Sterling steady ahead of Q2 GDP revision - Q3 may be better - Business Works
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Sterling steady ahead of Q2 GDP revision - Q3 may be better

Richard Driver of Caxton FX Sterling continues to trade comfortably above the €1.27 level, helped by last week’s news from the UK. First, UK inflation came in well above expectations at 2.6%, weakening the case for more QE. Meanwhile, the UK unemployment rate came in at an eleven-month low of 8.0% and almost six thousand less people claimed for unemployment benefits in July. This was largely thanks to the London Olympics, but it’s good news nonetheless.

Last week’s minutes from the MPC‘s August meeting were also positive for the pound. They confirmed that an interest rate cut is not on the Bank of England’s agenda. The option of further quantitative easing is certainly not off the agenda, though the vote this month was unanimously against the measure. However, the minutes revealed that several MPC policymakers viewed the decision to be finely balanced.

The final piece of news from the UK economy last week was the monthly retail sales figure from July. Retail sales surprisingly grew by 0.3% in July, which again raised hopes that UK growth is turning the corner and can pick up in the second half of the year.

The week ahead brings the revised UK GDP figure from Q2 and we are expecting the awful initial estimate of -0.7% to be revised up to an improved, though still worryingly poor, -0.5%. Nonetheless, the latest updates from the UK economy give some reason to believe that Q3 may return some positive growth.

No real signs of imminent ECB action, but market hopes remain high

There had been some early market positivity relating to weekend reports that the ECB is preparing a plan which includes buying Spanish and Italian bonds if yields breach pre-determined levels. The ECB is certainly planning something but the ECB has today denied the reports and to make matters worse for the single currency, the Bundesbank has reiterated its opposition to ECB bond-purchasing. The market is pretty much in the dark as to what the ECB is planning and this uncertainty has put the euro on the back foot today. However, the euro is finding plenty of support at $1.23 and could well maintain this as investors will not want to bet too aggressively against the euro in the build up to the ECB’s bond market intervention. What is highly likely to hurt the euro, though, is a lack of any detail at September’s ECB meeting. Market patience is by no means unlimited.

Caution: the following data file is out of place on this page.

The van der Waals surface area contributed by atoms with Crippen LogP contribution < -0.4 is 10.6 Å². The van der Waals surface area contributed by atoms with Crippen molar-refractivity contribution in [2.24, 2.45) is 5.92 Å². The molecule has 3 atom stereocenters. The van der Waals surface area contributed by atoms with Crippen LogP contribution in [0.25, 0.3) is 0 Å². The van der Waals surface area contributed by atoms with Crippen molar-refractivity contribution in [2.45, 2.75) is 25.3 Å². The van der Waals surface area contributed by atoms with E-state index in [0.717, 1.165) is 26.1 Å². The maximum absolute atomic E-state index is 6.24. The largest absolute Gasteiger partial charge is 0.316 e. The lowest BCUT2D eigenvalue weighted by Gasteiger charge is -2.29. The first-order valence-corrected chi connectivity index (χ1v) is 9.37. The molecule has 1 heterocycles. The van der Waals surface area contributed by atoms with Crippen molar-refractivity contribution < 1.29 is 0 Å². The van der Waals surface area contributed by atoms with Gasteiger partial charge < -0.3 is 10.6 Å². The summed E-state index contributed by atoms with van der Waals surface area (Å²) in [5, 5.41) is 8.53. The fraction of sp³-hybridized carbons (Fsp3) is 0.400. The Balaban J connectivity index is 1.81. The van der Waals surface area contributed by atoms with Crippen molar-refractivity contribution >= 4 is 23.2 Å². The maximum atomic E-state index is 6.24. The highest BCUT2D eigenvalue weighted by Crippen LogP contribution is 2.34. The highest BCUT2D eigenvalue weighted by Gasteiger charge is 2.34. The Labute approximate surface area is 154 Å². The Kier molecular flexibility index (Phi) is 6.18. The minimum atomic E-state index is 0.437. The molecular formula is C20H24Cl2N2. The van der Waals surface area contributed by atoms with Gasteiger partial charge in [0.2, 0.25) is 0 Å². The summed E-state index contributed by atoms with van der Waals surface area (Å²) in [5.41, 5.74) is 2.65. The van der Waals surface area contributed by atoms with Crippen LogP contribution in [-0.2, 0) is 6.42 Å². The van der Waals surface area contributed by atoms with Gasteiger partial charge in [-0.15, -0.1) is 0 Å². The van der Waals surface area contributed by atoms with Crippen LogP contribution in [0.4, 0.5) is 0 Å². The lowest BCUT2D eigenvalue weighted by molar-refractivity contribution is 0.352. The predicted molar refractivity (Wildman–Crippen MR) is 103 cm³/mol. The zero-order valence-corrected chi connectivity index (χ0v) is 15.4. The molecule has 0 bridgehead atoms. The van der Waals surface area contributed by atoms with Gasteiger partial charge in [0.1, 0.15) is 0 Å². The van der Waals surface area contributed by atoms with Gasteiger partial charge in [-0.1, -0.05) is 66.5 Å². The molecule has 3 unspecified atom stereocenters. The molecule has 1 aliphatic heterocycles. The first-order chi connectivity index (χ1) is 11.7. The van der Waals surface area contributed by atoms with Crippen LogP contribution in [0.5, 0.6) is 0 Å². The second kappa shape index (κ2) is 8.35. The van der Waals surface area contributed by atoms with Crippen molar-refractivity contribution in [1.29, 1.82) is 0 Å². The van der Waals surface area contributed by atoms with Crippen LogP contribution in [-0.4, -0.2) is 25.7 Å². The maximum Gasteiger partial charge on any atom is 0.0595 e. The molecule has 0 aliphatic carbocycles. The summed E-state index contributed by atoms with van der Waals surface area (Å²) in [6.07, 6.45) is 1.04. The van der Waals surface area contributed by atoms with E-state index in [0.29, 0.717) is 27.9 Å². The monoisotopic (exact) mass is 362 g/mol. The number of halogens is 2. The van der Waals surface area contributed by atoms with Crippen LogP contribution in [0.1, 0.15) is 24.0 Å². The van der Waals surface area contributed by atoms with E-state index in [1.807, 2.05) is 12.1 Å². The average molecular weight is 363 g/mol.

In the short-term the euro faces plenty of risks in the shape of Thursday’s growth figures. More of the same is expected, with the data likely to indicate further contraction. This week’s eurozone meetings will also be important, with Greece and Spain the main points of focus. Some concrete progress will be required if the euro is to advance beyond resistance levels up around $1.24.

End of week forecast
GBP / EUR 1.2775
GBP / USD 1.5650
EUR / USD 1.2275
GBP / AUD 1.5200

The dollar remains on the weaker side at present, despite some firmer US economic figures of late. This has helped sterling maintain levels close to or above $1.57 over the past week. With tough resistance having formed at these levels, we continue to anticipate a downside move for the GBP / USD rate. GBP / EUR is also performing a little better, having avoided a return down to €1.25. This pair is now trading at €1.2750, benefiting from plenty of demand at levels half a cent lower. We don’t envisage rapid upside progress for GBP / EUR, though a decent upward revision to the UK GDP figure on Friday could give the pound a nudge higher.

Richard Driver is a Currency Market Analyst with Caxton FX and can be contacted via:

This brief is prepared by Caxton FX Ltd for information purposes only and may contain personal views that are not the opinion of the company. This is not an offer to purchase or sell any security or an investment advertisement. Caxton FX Ltd is authorised and regulated by the Financial Services Authority, although foreign exchange transactions with Caxton FX are regulated by HM Revenue and Customs. This email does not constitute advice for any foreign exchange transaction, nor is it intended as a solicitation for funds or recommendation to trade.

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